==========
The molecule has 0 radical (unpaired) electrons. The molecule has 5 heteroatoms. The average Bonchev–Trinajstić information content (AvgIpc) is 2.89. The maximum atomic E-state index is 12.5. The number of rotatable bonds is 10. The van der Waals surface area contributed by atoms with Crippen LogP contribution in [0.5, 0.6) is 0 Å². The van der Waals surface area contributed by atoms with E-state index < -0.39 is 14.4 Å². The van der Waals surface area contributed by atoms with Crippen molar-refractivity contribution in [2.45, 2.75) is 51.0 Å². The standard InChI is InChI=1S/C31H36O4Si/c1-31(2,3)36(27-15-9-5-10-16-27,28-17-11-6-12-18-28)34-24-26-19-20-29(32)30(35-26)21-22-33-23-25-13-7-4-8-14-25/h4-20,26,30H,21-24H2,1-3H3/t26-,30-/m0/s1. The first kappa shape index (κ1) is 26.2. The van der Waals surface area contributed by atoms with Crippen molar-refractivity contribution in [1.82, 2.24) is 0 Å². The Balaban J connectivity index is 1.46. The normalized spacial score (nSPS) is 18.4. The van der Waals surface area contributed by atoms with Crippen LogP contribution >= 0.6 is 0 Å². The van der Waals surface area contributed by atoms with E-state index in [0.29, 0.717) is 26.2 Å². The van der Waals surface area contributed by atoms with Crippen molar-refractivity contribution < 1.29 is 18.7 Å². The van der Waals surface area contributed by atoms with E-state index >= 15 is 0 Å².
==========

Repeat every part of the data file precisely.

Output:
The molecule has 0 radical (unpaired) electrons. The molecule has 5 heteroatoms. The average Bonchev–Trinajstić information content (AvgIpc) is 2.89. The maximum atomic E-state index is 12.5. The number of rotatable bonds is 10. The van der Waals surface area contributed by atoms with Crippen LogP contribution in [0.5, 0.6) is 0 Å². The van der Waals surface area contributed by atoms with E-state index < -0.39 is 14.4 Å². The van der Waals surface area contributed by atoms with Crippen molar-refractivity contribution in [2.45, 2.75) is 51.0 Å². The standard InChI is InChI=1S/C31H36O4Si/c1-31(2,3)36(27-15-9-5-10-16-27,28-17-11-6-12-18-28)34-24-26-19-20-29(32)30(35-26)21-22-33-23-25-13-7-4-8-14-25/h4-20,26,30H,21-24H2,1-3H3/t26-,30-/m0/s1. The first kappa shape index (κ1) is 26.2. The van der Waals surface area contributed by atoms with Crippen molar-refractivity contribution in [1.82, 2.24) is 0 Å². The Balaban J connectivity index is 1.46. The normalized spacial score (nSPS) is 18.4. The van der Waals surface area contributed by atoms with Crippen LogP contribution >= 0.6 is 0 Å². The van der Waals surface area contributed by atoms with E-state index in [0.29, 0.717) is 26.2 Å². The van der Waals surface area contributed by atoms with Crippen molar-refractivity contribution < 1.29 is 18.7 Å². The van der Waals surface area contributed by atoms with E-state index >= 15 is 0 Å².